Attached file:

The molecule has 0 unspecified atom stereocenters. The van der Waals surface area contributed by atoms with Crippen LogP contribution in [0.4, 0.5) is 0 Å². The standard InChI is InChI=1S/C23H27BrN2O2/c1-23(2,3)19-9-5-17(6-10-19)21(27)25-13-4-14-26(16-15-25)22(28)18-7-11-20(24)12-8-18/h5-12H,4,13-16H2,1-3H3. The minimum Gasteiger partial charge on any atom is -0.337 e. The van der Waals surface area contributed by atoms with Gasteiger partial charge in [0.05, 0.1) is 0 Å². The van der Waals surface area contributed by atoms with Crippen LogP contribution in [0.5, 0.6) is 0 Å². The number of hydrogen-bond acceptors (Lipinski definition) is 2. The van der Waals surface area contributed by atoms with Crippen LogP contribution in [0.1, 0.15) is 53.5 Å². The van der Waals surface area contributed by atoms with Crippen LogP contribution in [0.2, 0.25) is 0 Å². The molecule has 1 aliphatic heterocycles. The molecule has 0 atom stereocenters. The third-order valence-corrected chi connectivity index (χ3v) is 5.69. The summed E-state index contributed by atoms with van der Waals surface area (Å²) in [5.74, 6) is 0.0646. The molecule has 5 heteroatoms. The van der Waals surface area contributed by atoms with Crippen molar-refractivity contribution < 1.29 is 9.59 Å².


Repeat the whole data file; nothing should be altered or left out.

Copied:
The molecule has 0 unspecified atom stereocenters. The van der Waals surface area contributed by atoms with Crippen LogP contribution in [0.4, 0.5) is 0 Å². The standard InChI is InChI=1S/C23H27BrN2O2/c1-23(2,3)19-9-5-17(6-10-19)21(27)25-13-4-14-26(16-15-25)22(28)18-7-11-20(24)12-8-18/h5-12H,4,13-16H2,1-3H3. The minimum Gasteiger partial charge on any atom is -0.337 e. The van der Waals surface area contributed by atoms with Gasteiger partial charge in [0.05, 0.1) is 0 Å². The van der Waals surface area contributed by atoms with Crippen LogP contribution in [0.5, 0.6) is 0 Å². The number of hydrogen-bond acceptors (Lipinski definition) is 2. The van der Waals surface area contributed by atoms with Crippen LogP contribution in [0.1, 0.15) is 53.5 Å². The van der Waals surface area contributed by atoms with Crippen LogP contribution in [0.2, 0.25) is 0 Å². The molecule has 1 aliphatic heterocycles. The molecule has 0 atom stereocenters. The third-order valence-corrected chi connectivity index (χ3v) is 5.69. The summed E-state index contributed by atoms with van der Waals surface area (Å²) in [5.74, 6) is 0.0646. The molecule has 5 heteroatoms. The van der Waals surface area contributed by atoms with Crippen molar-refractivity contribution < 1.29 is 9.59 Å².